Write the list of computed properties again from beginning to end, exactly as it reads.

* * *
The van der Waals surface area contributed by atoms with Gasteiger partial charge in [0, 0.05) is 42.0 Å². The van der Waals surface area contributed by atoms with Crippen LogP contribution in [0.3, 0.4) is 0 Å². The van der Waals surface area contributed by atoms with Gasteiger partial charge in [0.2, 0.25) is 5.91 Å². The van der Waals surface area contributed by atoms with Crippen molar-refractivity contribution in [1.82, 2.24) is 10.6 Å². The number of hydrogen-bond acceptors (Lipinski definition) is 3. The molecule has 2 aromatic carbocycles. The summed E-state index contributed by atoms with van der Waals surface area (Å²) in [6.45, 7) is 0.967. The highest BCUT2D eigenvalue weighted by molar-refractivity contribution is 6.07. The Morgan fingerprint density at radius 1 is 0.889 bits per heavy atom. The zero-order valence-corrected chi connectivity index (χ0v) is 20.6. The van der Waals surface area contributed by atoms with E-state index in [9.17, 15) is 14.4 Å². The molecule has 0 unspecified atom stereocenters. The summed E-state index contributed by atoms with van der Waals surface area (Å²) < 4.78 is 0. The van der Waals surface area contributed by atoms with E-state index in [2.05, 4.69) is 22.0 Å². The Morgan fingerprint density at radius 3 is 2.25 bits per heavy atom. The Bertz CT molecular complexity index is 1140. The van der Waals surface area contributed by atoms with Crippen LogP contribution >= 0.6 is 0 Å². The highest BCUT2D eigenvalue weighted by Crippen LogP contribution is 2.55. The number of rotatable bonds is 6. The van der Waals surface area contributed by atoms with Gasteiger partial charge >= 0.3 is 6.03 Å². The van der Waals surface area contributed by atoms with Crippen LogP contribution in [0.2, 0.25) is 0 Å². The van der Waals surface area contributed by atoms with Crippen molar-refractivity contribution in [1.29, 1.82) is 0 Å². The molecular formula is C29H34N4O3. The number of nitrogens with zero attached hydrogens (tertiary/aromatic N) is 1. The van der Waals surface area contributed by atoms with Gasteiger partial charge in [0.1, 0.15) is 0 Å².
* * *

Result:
The van der Waals surface area contributed by atoms with Gasteiger partial charge in [0, 0.05) is 42.0 Å². The van der Waals surface area contributed by atoms with Crippen LogP contribution in [0.3, 0.4) is 0 Å². The van der Waals surface area contributed by atoms with Gasteiger partial charge in [0.2, 0.25) is 5.91 Å². The van der Waals surface area contributed by atoms with Crippen molar-refractivity contribution in [1.82, 2.24) is 10.6 Å². The number of hydrogen-bond acceptors (Lipinski definition) is 3. The molecule has 2 aromatic carbocycles. The summed E-state index contributed by atoms with van der Waals surface area (Å²) in [6.45, 7) is 0.967. The highest BCUT2D eigenvalue weighted by molar-refractivity contribution is 6.07. The Morgan fingerprint density at radius 1 is 0.889 bits per heavy atom. The zero-order valence-corrected chi connectivity index (χ0v) is 20.6. The van der Waals surface area contributed by atoms with E-state index in [9.17, 15) is 14.4 Å². The molecule has 0 unspecified atom stereocenters. The summed E-state index contributed by atoms with van der Waals surface area (Å²) < 4.78 is 0. The van der Waals surface area contributed by atoms with E-state index in [2.05, 4.69) is 22.0 Å². The Morgan fingerprint density at radius 3 is 2.25 bits per heavy atom. The Bertz CT molecular complexity index is 1140. The van der Waals surface area contributed by atoms with Crippen LogP contribution >= 0.6 is 0 Å². The highest BCUT2D eigenvalue weighted by Crippen LogP contribution is 2.55. The number of rotatable bonds is 6. The van der Waals surface area contributed by atoms with Gasteiger partial charge >= 0.3 is 6.03 Å². The van der Waals surface area contributed by atoms with Crippen LogP contribution in [0.2, 0.25) is 0 Å². The van der Waals surface area contributed by atoms with Crippen molar-refractivity contribution in [1.29, 1.82) is 0 Å². The molecular formula is C29H34N4O3. The number of nitrogens with zero attached hydrogens (tertiary/aromatic N) is 1. The van der Waals surface area contributed by atoms with Gasteiger partial charge in [0.1, 0.15) is 0 Å².